This is the important stuff. We canít get lost in discrimination. We canít get lost in B.S. We canít get lost tearing each other down. I want to make a point here that no matter what you look like, where you come from, how you worship, who you love, how you identify, and yeah, how you run, that if you have good public policy ideas, if you are well qualified for office, bring those ideas to the table, because this is your America, too. This is our commonwealth of Virginia, too.
    Danica Roem - The nation's first openly transgender person elected to serve in a U.S. state legislature.

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    Re: Common Core lessons blasted for sneaking politics into elementary classrooms

    Or we could just mandate that every student take the SAT and/or ACT. The two companies that make the tests could modify their tests for 2nd, 5th, and 8th graders. The test creating experience is already there for those two corporations.
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    Re: Common Core lessons blasted for sneaking politics into elementary classrooms

    Quote Originally Posted by Moot View Post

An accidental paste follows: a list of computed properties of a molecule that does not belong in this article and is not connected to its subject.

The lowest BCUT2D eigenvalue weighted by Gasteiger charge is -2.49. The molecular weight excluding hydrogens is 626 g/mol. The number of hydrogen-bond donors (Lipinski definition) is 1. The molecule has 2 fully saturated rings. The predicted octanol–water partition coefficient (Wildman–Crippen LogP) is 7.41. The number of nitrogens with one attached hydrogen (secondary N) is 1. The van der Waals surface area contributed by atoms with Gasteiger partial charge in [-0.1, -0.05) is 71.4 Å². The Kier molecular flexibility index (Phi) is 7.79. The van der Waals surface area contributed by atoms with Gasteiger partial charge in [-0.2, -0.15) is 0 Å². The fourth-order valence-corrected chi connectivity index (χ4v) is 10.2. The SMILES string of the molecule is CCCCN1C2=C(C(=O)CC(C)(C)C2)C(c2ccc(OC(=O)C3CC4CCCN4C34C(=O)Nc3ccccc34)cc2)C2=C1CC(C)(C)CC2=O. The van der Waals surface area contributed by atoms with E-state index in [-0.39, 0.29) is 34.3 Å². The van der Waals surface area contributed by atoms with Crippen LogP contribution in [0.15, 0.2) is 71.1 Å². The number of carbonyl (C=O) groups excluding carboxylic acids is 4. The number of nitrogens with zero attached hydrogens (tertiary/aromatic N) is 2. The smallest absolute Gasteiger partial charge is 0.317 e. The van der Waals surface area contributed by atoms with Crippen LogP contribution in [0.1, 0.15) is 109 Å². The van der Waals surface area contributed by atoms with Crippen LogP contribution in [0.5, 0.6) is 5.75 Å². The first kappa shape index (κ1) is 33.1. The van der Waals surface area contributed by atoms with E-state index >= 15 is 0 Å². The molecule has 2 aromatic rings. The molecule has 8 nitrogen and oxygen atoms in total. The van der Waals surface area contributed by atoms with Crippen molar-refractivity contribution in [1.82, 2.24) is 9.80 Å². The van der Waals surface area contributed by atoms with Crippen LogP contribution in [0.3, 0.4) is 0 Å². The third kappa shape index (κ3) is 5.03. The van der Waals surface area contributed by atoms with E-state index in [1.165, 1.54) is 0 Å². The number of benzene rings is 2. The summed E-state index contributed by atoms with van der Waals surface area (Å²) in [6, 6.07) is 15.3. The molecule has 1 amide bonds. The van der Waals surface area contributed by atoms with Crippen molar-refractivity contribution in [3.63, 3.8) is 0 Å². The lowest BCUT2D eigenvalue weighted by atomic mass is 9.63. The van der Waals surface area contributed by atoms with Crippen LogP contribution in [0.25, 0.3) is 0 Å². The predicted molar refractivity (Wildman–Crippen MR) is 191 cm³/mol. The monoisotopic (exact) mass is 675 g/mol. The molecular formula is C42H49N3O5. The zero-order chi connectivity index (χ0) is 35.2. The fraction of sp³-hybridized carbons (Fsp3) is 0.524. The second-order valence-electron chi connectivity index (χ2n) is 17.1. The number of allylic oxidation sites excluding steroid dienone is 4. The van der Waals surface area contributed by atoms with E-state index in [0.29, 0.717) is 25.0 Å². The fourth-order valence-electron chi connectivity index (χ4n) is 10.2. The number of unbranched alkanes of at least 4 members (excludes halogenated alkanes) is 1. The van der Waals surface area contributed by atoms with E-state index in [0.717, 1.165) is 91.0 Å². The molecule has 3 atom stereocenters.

The Common Core initiative is sponsored by the National Governors Association (NGA) and the Council of Chief State School Officers (CCSSO). It's been whole heartedly accepted by 46 states.

    These governors aren't Progressives....

    http://www.nga.org/files/live/sites/...MITTEELIST.PDF



    Because Obama likes it.

    Kentucky is a red state.....


    "...Kentucky was the first to implement the Common Core standards, and began offering the new curriculum in math and English in August of 2010. In 2013 Time magazine reported that the high school graduation rate had increased from 80% in 2010 to 86% in 2013, test scores went up 2 percentage points in the second year of using the Common Core test, and the percentage of students considered to be ready for college or a career, based on a battery of assessments, went up from 34% in 2010 to 54% in 2013.....

    Common Core State Standards Initiative - Wikipedia, the free encyclopedia
    Well moot, I would have to look at the actual quote from Time but I'm not a subscriber. This is what I got from more than one source about the PARCC results in KT: The news was only slightly better for Kentucky this year. ďOverall, the math and reading scores in grade 3 though 8 and high school did go up, but the concerns we have is that they did not go up fast enough,Ē Holliday said at a September press conference announcing the new results. Statewide only about 40 percent of students scored at least proficient in math and about 50 percent in reading. And the gap has increased between the percentage of white students who are proficient and the percentage of African Americans. What Kentucky Can Teach the Rest of the U.S. About the Common Core - Sarah Butrymowicz - The Atlantic